With the housing crisis still top of mind, the city of Spokane will encourage residents in certain neighborhoods to build additional housing on their properties.
The Spokane City Council passed legislation Monday that will waive the city fees to build an accessory dwelling unit, such as a mother-in-law suite, for homeowners close to one of the city’s several centers and corridors, such as Garland Avenue or South Perry.
The fee waiver is expected to save the builder about $5,100 in fees for a unit valued between $50,000 and $100,000.
The fee waivers will automatically expire at the end of 2024, at which time the City Council can decide whether to extend the program.
The legislation was sponsored by Councilwoman Lori Kinnear, who said she plans to introduce a suite of housing reforms – the ADU ordinance was just the first.
“It’s the easiest to do, that’s why it’s the first,” Kinnear said.
Although noncontroversial – the ordinance passed unanimously – Kinnear stressed that it would have an impact. ADUs, because they are small, are generally affordable, she said.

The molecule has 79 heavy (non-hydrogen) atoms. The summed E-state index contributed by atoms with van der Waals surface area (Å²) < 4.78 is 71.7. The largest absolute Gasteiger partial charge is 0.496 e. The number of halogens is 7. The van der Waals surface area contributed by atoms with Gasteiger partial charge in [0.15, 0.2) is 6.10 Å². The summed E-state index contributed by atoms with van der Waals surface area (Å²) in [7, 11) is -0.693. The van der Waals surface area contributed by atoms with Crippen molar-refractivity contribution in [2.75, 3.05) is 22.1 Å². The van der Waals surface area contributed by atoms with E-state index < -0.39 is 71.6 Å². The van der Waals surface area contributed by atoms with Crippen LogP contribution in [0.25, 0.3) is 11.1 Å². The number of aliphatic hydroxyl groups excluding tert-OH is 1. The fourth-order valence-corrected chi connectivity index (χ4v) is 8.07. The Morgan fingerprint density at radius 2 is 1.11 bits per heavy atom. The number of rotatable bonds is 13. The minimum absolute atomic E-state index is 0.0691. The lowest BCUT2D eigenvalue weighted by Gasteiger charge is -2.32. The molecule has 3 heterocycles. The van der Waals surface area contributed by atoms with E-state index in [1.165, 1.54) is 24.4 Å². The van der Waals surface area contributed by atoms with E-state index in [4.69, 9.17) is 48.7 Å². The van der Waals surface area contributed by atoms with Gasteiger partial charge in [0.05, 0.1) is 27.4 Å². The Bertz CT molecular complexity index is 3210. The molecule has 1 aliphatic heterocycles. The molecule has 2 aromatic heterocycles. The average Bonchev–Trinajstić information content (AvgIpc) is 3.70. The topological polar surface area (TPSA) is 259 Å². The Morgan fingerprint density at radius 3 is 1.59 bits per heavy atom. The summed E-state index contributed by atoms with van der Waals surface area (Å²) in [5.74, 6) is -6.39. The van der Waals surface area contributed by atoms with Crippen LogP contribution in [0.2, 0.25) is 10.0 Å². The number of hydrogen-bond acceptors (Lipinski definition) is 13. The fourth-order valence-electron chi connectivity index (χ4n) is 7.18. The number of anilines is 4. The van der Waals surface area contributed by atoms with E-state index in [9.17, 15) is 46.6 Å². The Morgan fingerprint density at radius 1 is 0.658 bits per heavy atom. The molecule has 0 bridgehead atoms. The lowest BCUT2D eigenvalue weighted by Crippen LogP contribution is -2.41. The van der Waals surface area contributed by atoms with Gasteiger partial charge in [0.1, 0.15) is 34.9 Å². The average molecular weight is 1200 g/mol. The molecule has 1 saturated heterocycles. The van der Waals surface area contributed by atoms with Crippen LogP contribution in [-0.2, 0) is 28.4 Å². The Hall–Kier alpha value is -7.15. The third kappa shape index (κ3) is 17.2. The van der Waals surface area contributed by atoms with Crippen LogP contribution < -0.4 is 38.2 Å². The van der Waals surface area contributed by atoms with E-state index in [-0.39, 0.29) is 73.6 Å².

“It’s a step for us to take in trying to get more affordable units into our system,” Kinnear said.
The legislation does not waive the city’s requirement that the owner live on the property in order to receive an ADU permit.
The city’s Housing Action Plan, which the council adopted earlier this year, contemplates many ways to make it easier to build an ADU. Among its suggestions are increasing the maximum square footage of an ADU and reducing the required parking.
Councilman Michael Cathcart said he was happy to support Monday’s legislation, but said the City Council still has “a few other reforms we have to address on ADUs.”
Council President Breean Beggs called Monday’s vote “an important step, (but) not the last one.”
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